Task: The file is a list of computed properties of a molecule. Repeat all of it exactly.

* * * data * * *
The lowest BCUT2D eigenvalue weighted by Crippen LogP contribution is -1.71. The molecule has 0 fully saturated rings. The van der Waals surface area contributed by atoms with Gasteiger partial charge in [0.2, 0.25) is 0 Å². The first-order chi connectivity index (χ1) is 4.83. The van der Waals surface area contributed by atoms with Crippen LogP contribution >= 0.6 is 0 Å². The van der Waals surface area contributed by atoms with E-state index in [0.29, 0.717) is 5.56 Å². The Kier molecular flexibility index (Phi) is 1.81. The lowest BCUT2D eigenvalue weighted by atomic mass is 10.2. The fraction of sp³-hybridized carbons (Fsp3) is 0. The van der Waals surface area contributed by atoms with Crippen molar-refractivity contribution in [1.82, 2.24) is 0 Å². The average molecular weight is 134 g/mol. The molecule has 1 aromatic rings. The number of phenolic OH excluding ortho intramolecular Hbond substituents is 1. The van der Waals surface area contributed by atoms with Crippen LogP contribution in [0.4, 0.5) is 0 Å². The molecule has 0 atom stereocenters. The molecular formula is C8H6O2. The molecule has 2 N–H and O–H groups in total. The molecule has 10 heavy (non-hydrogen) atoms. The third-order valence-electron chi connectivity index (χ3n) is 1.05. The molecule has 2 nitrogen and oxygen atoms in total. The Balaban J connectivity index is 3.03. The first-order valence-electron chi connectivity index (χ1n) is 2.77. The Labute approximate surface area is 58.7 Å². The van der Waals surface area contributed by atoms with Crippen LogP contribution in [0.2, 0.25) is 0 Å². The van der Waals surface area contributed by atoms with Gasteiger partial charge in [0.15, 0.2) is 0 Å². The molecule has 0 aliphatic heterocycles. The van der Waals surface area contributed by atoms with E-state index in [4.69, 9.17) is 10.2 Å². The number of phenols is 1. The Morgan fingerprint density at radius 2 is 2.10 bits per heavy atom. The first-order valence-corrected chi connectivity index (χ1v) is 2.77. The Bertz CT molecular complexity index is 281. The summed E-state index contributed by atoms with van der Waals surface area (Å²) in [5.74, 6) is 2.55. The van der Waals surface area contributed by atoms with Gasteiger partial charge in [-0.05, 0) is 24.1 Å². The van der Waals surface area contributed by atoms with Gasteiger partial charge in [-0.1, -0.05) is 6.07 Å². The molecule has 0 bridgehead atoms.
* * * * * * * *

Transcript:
The lowest BCUT2D eigenvalue weighted by Crippen LogP contribution is -1.71. The molecule has 0 fully saturated rings. The van der Waals surface area contributed by atoms with Gasteiger partial charge in [0.2, 0.25) is 0 Å². The first-order chi connectivity index (χ1) is 4.83. The van der Waals surface area contributed by atoms with Crippen LogP contribution >= 0.6 is 0 Å². The van der Waals surface area contributed by atoms with E-state index in [0.29, 0.717) is 5.56 Å². The Kier molecular flexibility index (Phi) is 1.81. The lowest BCUT2D eigenvalue weighted by atomic mass is 10.2. The fraction of sp³-hybridized carbons (Fsp3) is 0. The van der Waals surface area contributed by atoms with Crippen molar-refractivity contribution in [1.82, 2.24) is 0 Å². The average molecular weight is 134 g/mol. The molecule has 1 aromatic rings. The number of phenolic OH excluding ortho intramolecular Hbond substituents is 1. The van der Waals surface area contributed by atoms with Crippen LogP contribution in [0.4, 0.5) is 0 Å². The molecule has 0 atom stereocenters. The molecular formula is C8H6O2. The molecule has 2 N–H and O–H groups in total. The molecule has 10 heavy (non-hydrogen) atoms. The third-order valence-electron chi connectivity index (χ3n) is 1.05. The molecule has 2 nitrogen and oxygen atoms in total. The Balaban J connectivity index is 3.03. The first-order valence-electron chi connectivity index (χ1n) is 2.77. The Labute approximate surface area is 58.7 Å². The van der Waals surface area contributed by atoms with Crippen LogP contribution in [0.2, 0.25) is 0 Å². The van der Waals surface area contributed by atoms with Gasteiger partial charge in [0.15, 0.2) is 0 Å². The molecule has 0 aliphatic heterocycles. The van der Waals surface area contributed by atoms with E-state index in [4.69, 9.17) is 10.2 Å². The number of phenols is 1. The Morgan fingerprint density at radius 2 is 2.10 bits per heavy atom. The first-order valence-corrected chi connectivity index (χ1v) is 2.77. The Bertz CT molecular complexity index is 281. The summed E-state index contributed by atoms with van der Waals surface area (Å²) in [5.74, 6) is 2.55. The van der Waals surface area contributed by atoms with Gasteiger partial charge in [-0.05, 0) is 24.1 Å². The van der Waals surface area contributed by atoms with Gasteiger partial charge in [-0.1, -0.05) is 6.07 Å². The molecule has 0 bridgehead atoms.